This extraordinary blue pigment, discovered by happy accident in 2009, has led to, at last count, two paBlue Pigment Samplestents, three publications and thousands of Google hits for the OSU scientist and his research team. Created by heating manganese compounds to 2,000 degrees, this pigment is heat reflective, non-toxic (unlike other blue pigments) and much more durable and versatile than blues previously discovered. “One day, a graduate student working on a completely different project was taking samples out of a furnace while I was walking by and it was blue. I realized immediately that something amazing had happened,” states Subramanian when asked how this serendipity had occurred. “The more we discover about the pigment, the more interesting it gets,” Subramanian says. Maybe that’s why Subramanian and his research group have decided to continue their research; attempting to make other colors using the same basic chemistry.

The Something Old, Something Blue exhibition showcases artifacts from the combined Horner Museum and Benton Country Historical Society artifact collections, with an emphasis on the color blue. When asked where the idea came from for Something Old, Something Blue; Mark Tolonen stated, “Most of our exhibitions come from our own collections, of about 120,000 objects. We go through and look for themes and we decided we had enough blue objects for an exhibit.” Some of the additional highlights are, Blues Traveler (international theme), blue fashion, blue in nature, the Boys in Blue (uniforms and school colors) and art.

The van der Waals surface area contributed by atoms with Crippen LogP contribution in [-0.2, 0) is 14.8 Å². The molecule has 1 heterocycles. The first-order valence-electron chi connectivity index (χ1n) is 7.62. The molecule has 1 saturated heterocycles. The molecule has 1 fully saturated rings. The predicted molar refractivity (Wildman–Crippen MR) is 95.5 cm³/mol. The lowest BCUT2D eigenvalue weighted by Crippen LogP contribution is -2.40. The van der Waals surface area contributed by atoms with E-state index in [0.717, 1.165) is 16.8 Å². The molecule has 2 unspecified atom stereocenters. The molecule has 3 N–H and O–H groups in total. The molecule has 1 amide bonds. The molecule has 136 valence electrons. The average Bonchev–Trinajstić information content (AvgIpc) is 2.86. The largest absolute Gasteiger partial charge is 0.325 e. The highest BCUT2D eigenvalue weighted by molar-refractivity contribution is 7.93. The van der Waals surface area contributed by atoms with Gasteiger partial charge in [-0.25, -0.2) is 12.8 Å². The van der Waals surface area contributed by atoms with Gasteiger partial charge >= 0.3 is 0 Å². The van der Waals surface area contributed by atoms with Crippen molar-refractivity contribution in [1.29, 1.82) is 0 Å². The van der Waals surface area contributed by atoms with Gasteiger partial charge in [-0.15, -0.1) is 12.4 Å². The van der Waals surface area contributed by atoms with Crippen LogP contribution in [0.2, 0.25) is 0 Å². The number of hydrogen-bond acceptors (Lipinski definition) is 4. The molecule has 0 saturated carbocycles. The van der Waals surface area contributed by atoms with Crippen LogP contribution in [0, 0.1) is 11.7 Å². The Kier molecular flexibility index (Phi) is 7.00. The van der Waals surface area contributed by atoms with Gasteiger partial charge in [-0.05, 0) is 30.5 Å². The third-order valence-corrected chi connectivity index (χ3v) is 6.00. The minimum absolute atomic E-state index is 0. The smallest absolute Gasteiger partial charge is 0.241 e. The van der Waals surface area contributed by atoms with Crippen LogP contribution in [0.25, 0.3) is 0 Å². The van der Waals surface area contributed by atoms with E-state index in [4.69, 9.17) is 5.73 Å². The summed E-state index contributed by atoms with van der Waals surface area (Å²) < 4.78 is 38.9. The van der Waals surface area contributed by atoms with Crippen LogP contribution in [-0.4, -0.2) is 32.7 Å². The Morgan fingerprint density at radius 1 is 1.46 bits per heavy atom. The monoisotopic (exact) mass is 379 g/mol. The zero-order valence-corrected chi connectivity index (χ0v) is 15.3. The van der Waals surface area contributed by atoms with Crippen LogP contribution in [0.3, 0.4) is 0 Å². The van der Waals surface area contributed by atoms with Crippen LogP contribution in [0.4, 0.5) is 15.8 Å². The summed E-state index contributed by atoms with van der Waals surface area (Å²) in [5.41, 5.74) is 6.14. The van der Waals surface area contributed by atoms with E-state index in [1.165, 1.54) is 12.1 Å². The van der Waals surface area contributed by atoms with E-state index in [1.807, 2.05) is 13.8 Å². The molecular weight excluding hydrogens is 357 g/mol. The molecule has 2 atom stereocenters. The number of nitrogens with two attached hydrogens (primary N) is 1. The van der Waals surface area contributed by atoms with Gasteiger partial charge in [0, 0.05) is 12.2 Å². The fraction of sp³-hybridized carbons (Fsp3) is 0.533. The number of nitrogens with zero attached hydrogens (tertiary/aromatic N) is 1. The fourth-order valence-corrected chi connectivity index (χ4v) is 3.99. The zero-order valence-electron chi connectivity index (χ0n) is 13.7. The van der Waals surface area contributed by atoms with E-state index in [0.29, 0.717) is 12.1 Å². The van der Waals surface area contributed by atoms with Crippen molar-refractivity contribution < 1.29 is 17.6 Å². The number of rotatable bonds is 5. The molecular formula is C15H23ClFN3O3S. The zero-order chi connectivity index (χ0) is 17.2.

Something Old, Something Blue will be on display November 14, 2014-October 24, 2015, at the Benton County Historical Museum. 1101 Main St, Philomath, OR 97370. They are open Tuesday thru Saturday 10:00am-4:30pm.

11/26/14 – UPDATE: This exhibit was featured in the Corvallis Gazette Times


Congratulations to Dr. David Ji for winning the new UVDF (University Venture Development Fund) Award in Chemistry.  His research titled, “Prototype development for high-power pseudocapacitors,” won him funding for the next 12 months.

According to Dr. Ji, “The project will study the electrode materials for a device, called supercapacitor, that stores electric energy. If the project is successful, it is expected to provide a higher power at a lower cost compared to the current commercial products. The resulting technology can be used as a power source for transportation such as hybrid electric vehicles, energy storage, for example for solar or wind renewable energy, and electronics, such as digital camera and power tools.”

Please join me in congratulating Dr. Ji on his latest accomplishment!

Chemists from Oregon State University developed a method that detects and measures the chemical composition of the four Corexit surfactants in seawater.

This research also helped to identify best practices that addresses the complexities of sample collection, handling, and storage for improved toxicity testing and biodegradation experiments. They published their findings in the 2014 Deep-Sea Research II: Topical Studies in Oceanography: Trace analysis of surfactants in Corexit oil dispersant formulations and seawater.